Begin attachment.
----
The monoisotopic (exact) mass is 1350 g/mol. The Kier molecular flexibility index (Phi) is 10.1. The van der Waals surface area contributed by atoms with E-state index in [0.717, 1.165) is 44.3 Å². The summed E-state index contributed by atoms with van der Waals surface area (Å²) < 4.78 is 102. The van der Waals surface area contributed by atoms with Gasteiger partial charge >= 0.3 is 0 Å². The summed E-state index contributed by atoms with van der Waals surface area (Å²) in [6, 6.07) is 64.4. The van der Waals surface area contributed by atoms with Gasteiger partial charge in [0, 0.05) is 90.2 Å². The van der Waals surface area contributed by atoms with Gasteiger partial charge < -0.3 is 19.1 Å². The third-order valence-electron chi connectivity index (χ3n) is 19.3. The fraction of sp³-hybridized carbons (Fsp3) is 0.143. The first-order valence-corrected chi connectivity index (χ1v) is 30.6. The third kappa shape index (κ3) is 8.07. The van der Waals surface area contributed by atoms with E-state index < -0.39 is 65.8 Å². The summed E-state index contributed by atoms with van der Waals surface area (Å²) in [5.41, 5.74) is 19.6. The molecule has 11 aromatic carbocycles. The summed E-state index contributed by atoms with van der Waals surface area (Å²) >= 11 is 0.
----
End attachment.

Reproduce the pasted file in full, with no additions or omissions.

The monoisotopic (exact) mass is 1350 g/mol. The Kier molecular flexibility index (Phi) is 10.1. The van der Waals surface area contributed by atoms with E-state index in [0.717, 1.165) is 44.3 Å². The summed E-state index contributed by atoms with van der Waals surface area (Å²) < 4.78 is 102. The van der Waals surface area contributed by atoms with Gasteiger partial charge >= 0.3 is 0 Å². The summed E-state index contributed by atoms with van der Waals surface area (Å²) in [6, 6.07) is 64.4. The van der Waals surface area contributed by atoms with Gasteiger partial charge in [0, 0.05) is 90.2 Å². The van der Waals surface area contributed by atoms with Gasteiger partial charge < -0.3 is 19.1 Å². The third-order valence-electron chi connectivity index (χ3n) is 19.3. The fraction of sp³-hybridized carbons (Fsp3) is 0.143. The first-order valence-corrected chi connectivity index (χ1v) is 30.6. The third kappa shape index (κ3) is 8.07. The van der Waals surface area contributed by atoms with E-state index < -0.39 is 65.8 Å². The summed E-state index contributed by atoms with van der Waals surface area (Å²) in [5.41, 5.74) is 19.6. The molecule has 11 aromatic carbocycles. The summed E-state index contributed by atoms with van der Waals surface area (Å²) >= 11 is 0.